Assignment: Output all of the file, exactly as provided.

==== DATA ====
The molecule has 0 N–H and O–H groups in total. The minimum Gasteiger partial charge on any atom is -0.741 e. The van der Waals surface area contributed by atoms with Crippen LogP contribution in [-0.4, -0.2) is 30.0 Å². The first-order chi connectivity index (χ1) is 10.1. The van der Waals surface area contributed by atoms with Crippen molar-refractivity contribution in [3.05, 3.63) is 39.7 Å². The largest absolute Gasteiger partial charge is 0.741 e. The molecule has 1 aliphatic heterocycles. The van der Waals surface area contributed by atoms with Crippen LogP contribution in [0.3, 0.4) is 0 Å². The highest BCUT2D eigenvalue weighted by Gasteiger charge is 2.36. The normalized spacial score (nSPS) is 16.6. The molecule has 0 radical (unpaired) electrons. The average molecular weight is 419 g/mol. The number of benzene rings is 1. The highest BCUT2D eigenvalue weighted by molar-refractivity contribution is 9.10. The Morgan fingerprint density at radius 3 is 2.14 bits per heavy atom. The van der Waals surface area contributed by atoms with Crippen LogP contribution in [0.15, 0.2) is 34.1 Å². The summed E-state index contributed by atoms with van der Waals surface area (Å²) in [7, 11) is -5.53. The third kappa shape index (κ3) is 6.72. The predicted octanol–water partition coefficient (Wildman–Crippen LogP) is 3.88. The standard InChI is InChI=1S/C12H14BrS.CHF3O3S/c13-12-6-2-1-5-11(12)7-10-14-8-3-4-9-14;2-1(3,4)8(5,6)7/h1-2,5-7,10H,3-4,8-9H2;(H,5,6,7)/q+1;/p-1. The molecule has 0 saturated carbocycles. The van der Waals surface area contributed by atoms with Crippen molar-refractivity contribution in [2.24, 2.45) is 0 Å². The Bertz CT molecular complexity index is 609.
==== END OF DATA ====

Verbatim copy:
The molecule has 0 N–H and O–H groups in total. The minimum Gasteiger partial charge on any atom is -0.741 e. The van der Waals surface area contributed by atoms with Crippen LogP contribution in [-0.4, -0.2) is 30.0 Å². The first-order chi connectivity index (χ1) is 10.1. The van der Waals surface area contributed by atoms with Crippen molar-refractivity contribution in [3.05, 3.63) is 39.7 Å². The largest absolute Gasteiger partial charge is 0.741 e. The molecule has 1 aliphatic heterocycles. The van der Waals surface area contributed by atoms with Crippen LogP contribution in [0.3, 0.4) is 0 Å². The highest BCUT2D eigenvalue weighted by Gasteiger charge is 2.36. The normalized spacial score (nSPS) is 16.6. The molecule has 0 radical (unpaired) electrons. The average molecular weight is 419 g/mol. The number of benzene rings is 1. The highest BCUT2D eigenvalue weighted by molar-refractivity contribution is 9.10. The Morgan fingerprint density at radius 3 is 2.14 bits per heavy atom. The van der Waals surface area contributed by atoms with Crippen LogP contribution in [0.15, 0.2) is 34.1 Å². The summed E-state index contributed by atoms with van der Waals surface area (Å²) in [7, 11) is -5.53. The third kappa shape index (κ3) is 6.72. The predicted octanol–water partition coefficient (Wildman–Crippen LogP) is 3.88. The standard InChI is InChI=1S/C12H14BrS.CHF3O3S/c13-12-6-2-1-5-11(12)7-10-14-8-3-4-9-14;2-1(3,4)8(5,6)7/h1-2,5-7,10H,3-4,8-9H2;(H,5,6,7)/q+1;/p-1. The molecule has 0 saturated carbocycles. The van der Waals surface area contributed by atoms with Crippen molar-refractivity contribution in [2.24, 2.45) is 0 Å². The Bertz CT molecular complexity index is 609.